Date of Award

January 2015

Degree Type

Open Access Thesis

Document Type

Master Thesis

Degree Name

Master of Science (MS)


Biological Sciences

First Advisor

Gary Ritchison

Department Affiliation

Biological Sciences

Second Advisor

David R. Brown

Department Affiliation

Biological Sciences

Third Advisor

Charles L. Elliott

Department Affiliation

Biological Sciences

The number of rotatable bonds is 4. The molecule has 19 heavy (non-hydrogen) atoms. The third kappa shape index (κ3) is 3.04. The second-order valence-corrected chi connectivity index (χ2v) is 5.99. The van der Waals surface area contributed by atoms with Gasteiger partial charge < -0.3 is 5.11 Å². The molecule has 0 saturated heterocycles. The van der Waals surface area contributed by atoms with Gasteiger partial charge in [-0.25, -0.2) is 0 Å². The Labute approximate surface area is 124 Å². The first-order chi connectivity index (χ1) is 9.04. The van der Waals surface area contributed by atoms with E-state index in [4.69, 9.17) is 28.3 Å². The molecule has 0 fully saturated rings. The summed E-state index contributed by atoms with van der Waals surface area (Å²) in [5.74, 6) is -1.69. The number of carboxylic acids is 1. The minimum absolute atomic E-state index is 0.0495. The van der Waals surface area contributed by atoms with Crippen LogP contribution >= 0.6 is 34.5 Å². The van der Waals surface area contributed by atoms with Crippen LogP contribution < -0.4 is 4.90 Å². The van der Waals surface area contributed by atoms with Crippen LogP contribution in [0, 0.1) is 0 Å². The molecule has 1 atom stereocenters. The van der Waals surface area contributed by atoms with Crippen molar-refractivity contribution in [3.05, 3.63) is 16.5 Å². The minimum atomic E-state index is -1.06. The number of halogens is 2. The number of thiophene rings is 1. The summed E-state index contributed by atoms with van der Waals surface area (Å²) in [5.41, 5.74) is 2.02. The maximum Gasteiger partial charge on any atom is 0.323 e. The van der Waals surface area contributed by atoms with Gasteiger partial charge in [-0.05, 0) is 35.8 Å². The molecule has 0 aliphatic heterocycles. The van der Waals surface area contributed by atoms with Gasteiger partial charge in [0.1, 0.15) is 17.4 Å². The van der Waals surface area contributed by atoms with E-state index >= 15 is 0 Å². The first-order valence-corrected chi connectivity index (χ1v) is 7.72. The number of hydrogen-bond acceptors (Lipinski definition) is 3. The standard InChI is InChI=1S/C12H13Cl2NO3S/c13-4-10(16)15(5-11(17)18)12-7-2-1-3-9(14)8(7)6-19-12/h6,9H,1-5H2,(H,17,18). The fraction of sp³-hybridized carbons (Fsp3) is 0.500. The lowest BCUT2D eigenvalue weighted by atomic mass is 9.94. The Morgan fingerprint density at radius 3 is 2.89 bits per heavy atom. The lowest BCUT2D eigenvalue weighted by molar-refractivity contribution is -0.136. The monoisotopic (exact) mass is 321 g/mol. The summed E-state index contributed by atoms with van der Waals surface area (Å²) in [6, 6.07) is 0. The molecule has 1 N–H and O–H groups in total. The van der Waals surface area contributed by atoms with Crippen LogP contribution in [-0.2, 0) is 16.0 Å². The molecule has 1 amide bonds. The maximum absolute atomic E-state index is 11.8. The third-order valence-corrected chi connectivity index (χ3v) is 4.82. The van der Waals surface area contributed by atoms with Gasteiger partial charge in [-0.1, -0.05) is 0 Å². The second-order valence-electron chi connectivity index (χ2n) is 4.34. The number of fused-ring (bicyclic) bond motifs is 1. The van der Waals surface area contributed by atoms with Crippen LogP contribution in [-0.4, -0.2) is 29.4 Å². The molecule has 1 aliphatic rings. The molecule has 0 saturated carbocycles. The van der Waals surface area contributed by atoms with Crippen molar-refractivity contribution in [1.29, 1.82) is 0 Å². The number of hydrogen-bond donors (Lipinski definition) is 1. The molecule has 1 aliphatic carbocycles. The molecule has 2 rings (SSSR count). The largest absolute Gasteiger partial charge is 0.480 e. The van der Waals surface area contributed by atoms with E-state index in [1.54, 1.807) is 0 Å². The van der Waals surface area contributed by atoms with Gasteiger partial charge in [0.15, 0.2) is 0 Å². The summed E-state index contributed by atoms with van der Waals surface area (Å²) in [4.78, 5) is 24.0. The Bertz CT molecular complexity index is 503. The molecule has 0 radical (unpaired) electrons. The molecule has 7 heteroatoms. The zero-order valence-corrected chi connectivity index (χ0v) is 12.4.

Little is known about how variation in nestling begging intensity influences the behavior of adult raptors and how responses of adult males and females to such variation might differ. My objective was to manipulate the begging intensity of nestling American Kestrels (Falco sparverius) and examine the responses of adult males and females. I studied 12 pairs of kestrels nesting in nest boxes from 1 March to 1 July 2014 at the Blue Grass Army Depot, Madison County, Kentucky. Nest boxes were modified with a separate compartment for a camcorder to record nestling behavior, and a second camcorder was placed outside of nests to monitor adult behavior. To manipulate nestling hunger levels, 12 to 26-day-old nestlings in six nests were deprived of food for 24 hours and those in the other six nests were fed until satiated. At each nest, I alternated control (no treatment) and treatment (fed or food-deprived) days (control, treatment, control, and treatment) over a four-day period to minimize the possible effect of nestling age on adult and nestling behavior. Each day, nestlings and adults were video-recorded for four hours. Recordings were subsequently reviewed and, to quantify begging behavior, I: (1) determined the proportion of nestlings in broods begging when adults arrived at and left nests, (2) categorized begging intensity of each nestling as 0 (no gaping), 1 (gaping), 2 (gaping with neck extended), or 3 (wings flapping vigorously) when adults arrived at and left nests, and (3) noted how long nestlings continued to utter begging calls after adults left nests. I also determined the provisioning rates of adult males and females. Analysis revealed that the proportion of nestlings begging when adults arrived at nests did not differ among treatments (food-deprived, fed, and control; P = 0.057), but did differ at adult departure (P = 0.0002), with a smaller proportion of nestlings in the fed-treatment nests begging after being fed. Nestling begging intensity differed among treatments both when adults arrived at (P = 0.0011) and left nests (P < 0.0001), with nestlings in food-deprived nests begging with greater intensity after food deprivation and those in fed-treatment nests begging with less intensity after being fed. In addition, food-deprived nestlings continued uttering begging calls longer (P = 0.007) after deprivation than during control periods. Adult male and female kestrels fed nestlings at similar rates (P = 0.10), and they fed nestlings (P = 0.0009) at higher rates after food deprivation than during control periods and at lower rates after fed treatments than during control periods. Adults provisioned food-deprived nestlings (mean = 4.2 visits/nestling/hour) at nearly four times the rate of satiated nestlings (mean = 1.1 visits/nestling/hour). My results suggest that the begging behavior of nestling American Kestrels varies with hunger level and is an honest signal of need, and that adult kestrels respond to changes in nestling hunger levels by adjusting provisioning rates. Although the responses of adult kestrels to variation in nestling begging behavior suggest that natural selection might favor ‘dishonest’ begging by nestlings, i.e., begging with greater intensity to obtain more food, the potential costs of ‘dishonest’ begging may outweigh any possible benefit, e.g., increased likelihood of attracting predators and loss of indirect fitness benefits if increased begging has negative impacts on the condition of siblings and parents.